Black History Month: Rodney M. Gilbert Salon for BIPOC Voices!
Black History Month
Legacy is defined as something received or passed on from an ancestor. The RMG Salon has been established in memoriam of Drew faculty member, community organizer – and more – Rodney M. Gilbert.
In this inaugural event, Drew students performed pieces around legacy with special guest artist Ava Kinsey and guest panelist Ping Chong.
February 6, 2021
In honor of the late Rodney M. Gilbert, the CRCC had the privilege of working with the Frances B. Sellars Program, the Drew University Department of Theater & Dance, and Student Engagement to present the 1st annual RMG Salon. The salon, hosted on February 6th, was meant to highlight themes of racism, ethnicity, and respect in honor of the former Drew professor. A Newark native who gave back to his community, Gilbert was well-loved by his students and the audience was able to feel this connection through the various pieces put on that night.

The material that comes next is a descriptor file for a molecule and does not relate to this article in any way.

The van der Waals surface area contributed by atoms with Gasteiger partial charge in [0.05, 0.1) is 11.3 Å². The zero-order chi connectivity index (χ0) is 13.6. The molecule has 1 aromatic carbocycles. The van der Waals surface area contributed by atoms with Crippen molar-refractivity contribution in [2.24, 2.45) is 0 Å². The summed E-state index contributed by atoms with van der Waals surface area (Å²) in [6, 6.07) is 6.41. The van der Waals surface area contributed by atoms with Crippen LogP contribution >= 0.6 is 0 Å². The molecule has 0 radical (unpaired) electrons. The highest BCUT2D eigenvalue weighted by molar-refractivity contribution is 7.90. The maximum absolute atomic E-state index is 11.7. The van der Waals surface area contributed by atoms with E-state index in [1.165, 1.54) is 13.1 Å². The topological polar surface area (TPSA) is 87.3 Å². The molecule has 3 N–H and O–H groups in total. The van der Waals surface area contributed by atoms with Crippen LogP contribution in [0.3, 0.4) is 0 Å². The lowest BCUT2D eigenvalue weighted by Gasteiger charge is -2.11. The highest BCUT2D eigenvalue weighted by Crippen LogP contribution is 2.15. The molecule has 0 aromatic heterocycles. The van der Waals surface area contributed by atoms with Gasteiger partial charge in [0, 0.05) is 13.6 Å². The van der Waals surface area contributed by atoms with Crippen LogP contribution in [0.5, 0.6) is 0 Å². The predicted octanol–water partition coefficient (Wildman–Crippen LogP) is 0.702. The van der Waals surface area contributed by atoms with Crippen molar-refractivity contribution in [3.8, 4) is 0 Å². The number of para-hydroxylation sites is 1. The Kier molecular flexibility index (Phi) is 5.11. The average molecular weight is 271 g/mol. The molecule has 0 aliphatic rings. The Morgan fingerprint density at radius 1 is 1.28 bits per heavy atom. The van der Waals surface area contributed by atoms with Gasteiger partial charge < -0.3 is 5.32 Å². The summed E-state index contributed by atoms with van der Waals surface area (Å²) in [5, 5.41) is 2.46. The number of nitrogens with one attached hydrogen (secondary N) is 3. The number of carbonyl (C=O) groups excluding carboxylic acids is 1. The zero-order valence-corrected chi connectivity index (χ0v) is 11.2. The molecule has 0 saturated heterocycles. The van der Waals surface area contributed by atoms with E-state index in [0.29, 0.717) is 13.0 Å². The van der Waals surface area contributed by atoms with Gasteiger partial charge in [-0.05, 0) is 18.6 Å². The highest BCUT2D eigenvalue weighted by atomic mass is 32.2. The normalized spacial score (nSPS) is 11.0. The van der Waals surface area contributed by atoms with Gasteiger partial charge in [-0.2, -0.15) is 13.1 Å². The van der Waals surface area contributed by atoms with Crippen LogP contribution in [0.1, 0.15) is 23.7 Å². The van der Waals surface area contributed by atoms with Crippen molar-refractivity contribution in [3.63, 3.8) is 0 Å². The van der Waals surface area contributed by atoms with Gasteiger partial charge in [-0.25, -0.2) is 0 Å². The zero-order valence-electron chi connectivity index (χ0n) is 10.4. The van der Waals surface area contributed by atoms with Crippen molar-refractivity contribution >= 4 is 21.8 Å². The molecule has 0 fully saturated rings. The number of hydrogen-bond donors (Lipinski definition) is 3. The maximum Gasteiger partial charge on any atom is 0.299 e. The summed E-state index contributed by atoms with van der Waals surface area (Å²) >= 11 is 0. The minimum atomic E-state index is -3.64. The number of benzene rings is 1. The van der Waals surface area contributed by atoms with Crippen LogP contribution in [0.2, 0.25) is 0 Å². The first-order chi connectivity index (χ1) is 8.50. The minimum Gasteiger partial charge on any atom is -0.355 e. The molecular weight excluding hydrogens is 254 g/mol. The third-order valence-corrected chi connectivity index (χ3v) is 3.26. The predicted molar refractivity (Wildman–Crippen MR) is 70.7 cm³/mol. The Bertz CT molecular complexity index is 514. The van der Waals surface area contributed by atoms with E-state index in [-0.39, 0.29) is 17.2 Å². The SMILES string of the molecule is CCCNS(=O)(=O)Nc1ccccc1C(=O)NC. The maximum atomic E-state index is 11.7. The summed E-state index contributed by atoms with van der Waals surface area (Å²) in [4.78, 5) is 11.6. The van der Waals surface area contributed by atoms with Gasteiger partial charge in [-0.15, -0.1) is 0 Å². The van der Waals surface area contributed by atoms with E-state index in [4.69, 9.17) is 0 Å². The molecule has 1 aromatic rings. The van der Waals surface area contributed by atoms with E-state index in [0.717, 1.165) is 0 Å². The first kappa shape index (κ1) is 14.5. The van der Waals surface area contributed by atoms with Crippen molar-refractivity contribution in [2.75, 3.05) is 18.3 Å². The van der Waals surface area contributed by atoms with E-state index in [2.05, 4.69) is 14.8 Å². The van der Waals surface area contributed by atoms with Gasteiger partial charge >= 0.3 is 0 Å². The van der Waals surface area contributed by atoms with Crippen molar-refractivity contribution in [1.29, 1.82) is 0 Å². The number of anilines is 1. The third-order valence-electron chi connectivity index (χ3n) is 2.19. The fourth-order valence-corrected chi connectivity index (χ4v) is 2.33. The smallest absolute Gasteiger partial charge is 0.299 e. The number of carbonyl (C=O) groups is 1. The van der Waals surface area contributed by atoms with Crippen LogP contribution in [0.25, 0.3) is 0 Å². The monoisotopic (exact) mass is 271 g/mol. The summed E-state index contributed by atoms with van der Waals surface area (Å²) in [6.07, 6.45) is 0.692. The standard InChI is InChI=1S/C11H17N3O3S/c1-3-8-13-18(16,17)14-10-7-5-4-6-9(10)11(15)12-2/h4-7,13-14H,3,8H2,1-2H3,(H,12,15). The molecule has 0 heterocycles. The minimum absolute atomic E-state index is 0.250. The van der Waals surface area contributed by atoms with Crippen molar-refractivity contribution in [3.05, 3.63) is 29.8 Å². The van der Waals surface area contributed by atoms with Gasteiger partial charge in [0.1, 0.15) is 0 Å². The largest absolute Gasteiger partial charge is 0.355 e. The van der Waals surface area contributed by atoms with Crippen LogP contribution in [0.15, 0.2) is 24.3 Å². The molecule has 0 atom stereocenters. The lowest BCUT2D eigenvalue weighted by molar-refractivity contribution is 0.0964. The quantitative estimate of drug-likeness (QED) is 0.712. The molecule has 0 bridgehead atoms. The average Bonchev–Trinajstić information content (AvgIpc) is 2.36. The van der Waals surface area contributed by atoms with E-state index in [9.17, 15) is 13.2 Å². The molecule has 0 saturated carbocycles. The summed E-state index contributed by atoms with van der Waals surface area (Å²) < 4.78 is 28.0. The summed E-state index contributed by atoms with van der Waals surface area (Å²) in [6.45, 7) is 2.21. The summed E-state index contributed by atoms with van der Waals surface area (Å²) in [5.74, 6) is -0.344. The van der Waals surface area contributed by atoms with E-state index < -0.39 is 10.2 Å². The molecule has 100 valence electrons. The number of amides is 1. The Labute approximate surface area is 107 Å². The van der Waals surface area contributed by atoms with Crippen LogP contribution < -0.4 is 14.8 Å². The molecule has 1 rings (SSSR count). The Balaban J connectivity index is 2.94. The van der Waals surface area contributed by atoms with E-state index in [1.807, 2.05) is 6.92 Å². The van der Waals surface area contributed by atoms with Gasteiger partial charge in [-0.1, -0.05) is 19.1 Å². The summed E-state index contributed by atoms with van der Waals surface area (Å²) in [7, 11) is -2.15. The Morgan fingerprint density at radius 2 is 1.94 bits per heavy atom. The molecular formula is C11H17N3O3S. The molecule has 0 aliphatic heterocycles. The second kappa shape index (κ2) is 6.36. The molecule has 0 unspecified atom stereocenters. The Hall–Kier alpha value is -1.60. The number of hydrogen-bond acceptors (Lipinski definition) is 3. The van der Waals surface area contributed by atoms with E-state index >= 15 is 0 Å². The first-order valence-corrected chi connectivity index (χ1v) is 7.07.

Four alumni emceed the events via Zoom–Najah Johnson (Co’16), Angelle Whavers (Co’18), Alcides Costa (Co’19), Ashley Backe (Co’19)–and started the program by sharing personal anecdotes of their time spent with Gilbert. Their shared love for the professor fueled the energy in the room that night, setting the stage for the overarching theme of “legacy” and its importance. The rest of the event was made up of several student pieces, ranging from dance/movement pieces to poetry and spoken word. Each performance was heartfelt–promoting a sense of unity despite the individuality that each student possessed and genuinely adding to our definition of “the art of respect.” In the end, three winners were announced, with Mengyuan Chen and her dance piece titled “Qing Yi” taking first place while second and third were occupied by Korka Fall, Jarry Fall, and Donyah Richardson for their movement piece titled “Invaincu” and Shay Al-Ayid with her poem “My Promised Land.”
The night came to a close with a panel from Ava Kinsley and Ping Chong, two renowned artists and theater specialists who brought to light the importance of making spaces for marginalized voices and how art can be an outlet for defining oneself. Their advice truly brought the night to a comforting conclusion, calling on individuals to use their works as a mirror to reflect not only themselves but also the communities around them. Despite the distance felt from the current state of the world, the room was able to unite under the shared ideal of respect and leave with a newfound understanding of how their legacy shapes who they are and what they stand for.
Sponsored by the Frances B. Sellars Program, Drew University Department of Theatre and Dance, Center on Religion, Culture and Conflict, and Student Engagement